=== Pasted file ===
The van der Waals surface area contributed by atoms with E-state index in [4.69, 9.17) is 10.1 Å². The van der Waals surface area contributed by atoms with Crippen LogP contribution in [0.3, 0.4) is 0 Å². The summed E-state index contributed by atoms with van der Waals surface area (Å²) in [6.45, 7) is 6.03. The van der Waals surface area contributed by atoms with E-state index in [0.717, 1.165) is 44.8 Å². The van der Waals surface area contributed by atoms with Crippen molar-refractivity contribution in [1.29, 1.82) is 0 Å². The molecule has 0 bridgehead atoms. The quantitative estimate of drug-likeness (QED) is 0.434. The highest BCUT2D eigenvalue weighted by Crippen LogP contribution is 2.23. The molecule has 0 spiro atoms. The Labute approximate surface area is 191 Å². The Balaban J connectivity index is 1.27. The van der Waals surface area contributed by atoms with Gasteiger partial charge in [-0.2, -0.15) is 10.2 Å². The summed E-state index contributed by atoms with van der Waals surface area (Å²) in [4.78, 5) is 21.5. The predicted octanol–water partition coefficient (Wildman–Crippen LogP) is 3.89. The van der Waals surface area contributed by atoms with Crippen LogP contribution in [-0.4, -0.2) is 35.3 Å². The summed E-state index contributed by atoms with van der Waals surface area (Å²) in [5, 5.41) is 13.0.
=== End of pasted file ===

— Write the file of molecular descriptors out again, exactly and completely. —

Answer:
The van der Waals surface area contributed by atoms with E-state index in [4.69, 9.17) is 10.1 Å². The van der Waals surface area contributed by atoms with Crippen LogP contribution in [0.3, 0.4) is 0 Å². The summed E-state index contributed by atoms with van der Waals surface area (Å²) in [6.45, 7) is 6.03. The van der Waals surface area contributed by atoms with E-state index in [0.717, 1.165) is 44.8 Å². The van der Waals surface area contributed by atoms with Crippen molar-refractivity contribution in [1.29, 1.82) is 0 Å². The molecule has 0 bridgehead atoms. The quantitative estimate of drug-likeness (QED) is 0.434. The highest BCUT2D eigenvalue weighted by Crippen LogP contribution is 2.23. The molecule has 0 spiro atoms. The Labute approximate surface area is 191 Å². The Balaban J connectivity index is 1.27. The van der Waals surface area contributed by atoms with Gasteiger partial charge in [-0.2, -0.15) is 10.2 Å². The summed E-state index contributed by atoms with van der Waals surface area (Å²) in [4.78, 5) is 21.5. The predicted octanol–water partition coefficient (Wildman–Crippen LogP) is 3.89. The van der Waals surface area contributed by atoms with Crippen LogP contribution in [-0.4, -0.2) is 35.3 Å². The summed E-state index contributed by atoms with van der Waals surface area (Å²) in [5, 5.41) is 13.0.